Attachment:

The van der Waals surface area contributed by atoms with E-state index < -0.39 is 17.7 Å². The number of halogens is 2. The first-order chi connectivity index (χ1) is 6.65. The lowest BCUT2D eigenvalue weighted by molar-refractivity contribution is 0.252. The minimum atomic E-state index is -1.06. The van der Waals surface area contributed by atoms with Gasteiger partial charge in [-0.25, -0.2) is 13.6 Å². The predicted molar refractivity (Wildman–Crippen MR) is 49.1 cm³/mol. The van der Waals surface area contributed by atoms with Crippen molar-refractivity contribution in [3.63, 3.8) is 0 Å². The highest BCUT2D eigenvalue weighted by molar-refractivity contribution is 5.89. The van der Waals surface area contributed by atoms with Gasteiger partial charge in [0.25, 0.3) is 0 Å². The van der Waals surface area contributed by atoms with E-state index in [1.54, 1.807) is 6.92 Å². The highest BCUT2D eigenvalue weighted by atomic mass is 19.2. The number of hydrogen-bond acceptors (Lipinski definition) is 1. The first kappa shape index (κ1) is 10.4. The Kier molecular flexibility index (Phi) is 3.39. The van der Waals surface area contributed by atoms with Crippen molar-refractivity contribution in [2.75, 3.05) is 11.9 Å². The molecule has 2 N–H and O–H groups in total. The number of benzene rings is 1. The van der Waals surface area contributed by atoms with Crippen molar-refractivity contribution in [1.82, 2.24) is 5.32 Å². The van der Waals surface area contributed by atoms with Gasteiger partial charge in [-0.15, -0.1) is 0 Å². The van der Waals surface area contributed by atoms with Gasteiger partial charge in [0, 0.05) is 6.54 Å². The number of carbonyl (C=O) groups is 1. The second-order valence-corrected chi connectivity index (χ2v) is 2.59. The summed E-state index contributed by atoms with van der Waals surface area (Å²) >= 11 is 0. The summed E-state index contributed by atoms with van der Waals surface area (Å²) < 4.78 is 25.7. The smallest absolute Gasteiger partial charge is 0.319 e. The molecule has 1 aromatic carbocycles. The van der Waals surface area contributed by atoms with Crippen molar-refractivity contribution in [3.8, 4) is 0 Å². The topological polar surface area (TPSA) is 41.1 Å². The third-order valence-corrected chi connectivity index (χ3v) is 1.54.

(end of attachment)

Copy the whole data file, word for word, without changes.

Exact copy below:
The van der Waals surface area contributed by atoms with E-state index < -0.39 is 17.7 Å². The number of halogens is 2. The first-order chi connectivity index (χ1) is 6.65. The lowest BCUT2D eigenvalue weighted by molar-refractivity contribution is 0.252. The minimum atomic E-state index is -1.06. The van der Waals surface area contributed by atoms with Gasteiger partial charge in [-0.25, -0.2) is 13.6 Å². The predicted molar refractivity (Wildman–Crippen MR) is 49.1 cm³/mol. The van der Waals surface area contributed by atoms with Crippen molar-refractivity contribution in [3.63, 3.8) is 0 Å². The highest BCUT2D eigenvalue weighted by molar-refractivity contribution is 5.89. The van der Waals surface area contributed by atoms with Gasteiger partial charge in [0.25, 0.3) is 0 Å². The van der Waals surface area contributed by atoms with E-state index in [1.54, 1.807) is 6.92 Å². The highest BCUT2D eigenvalue weighted by atomic mass is 19.2. The number of hydrogen-bond acceptors (Lipinski definition) is 1. The first kappa shape index (κ1) is 10.4. The Kier molecular flexibility index (Phi) is 3.39. The van der Waals surface area contributed by atoms with Crippen molar-refractivity contribution in [2.75, 3.05) is 11.9 Å². The molecule has 2 N–H and O–H groups in total. The number of benzene rings is 1. The van der Waals surface area contributed by atoms with Crippen molar-refractivity contribution in [1.82, 2.24) is 5.32 Å². The van der Waals surface area contributed by atoms with Gasteiger partial charge in [-0.15, -0.1) is 0 Å². The van der Waals surface area contributed by atoms with Gasteiger partial charge in [0, 0.05) is 6.54 Å². The number of carbonyl (C=O) groups is 1. The second-order valence-corrected chi connectivity index (χ2v) is 2.59. The summed E-state index contributed by atoms with van der Waals surface area (Å²) >= 11 is 0. The summed E-state index contributed by atoms with van der Waals surface area (Å²) < 4.78 is 25.7. The smallest absolute Gasteiger partial charge is 0.319 e. The molecule has 1 aromatic carbocycles. The van der Waals surface area contributed by atoms with Crippen molar-refractivity contribution in [3.8, 4) is 0 Å². The topological polar surface area (TPSA) is 41.1 Å². The third-order valence-corrected chi connectivity index (χ3v) is 1.54.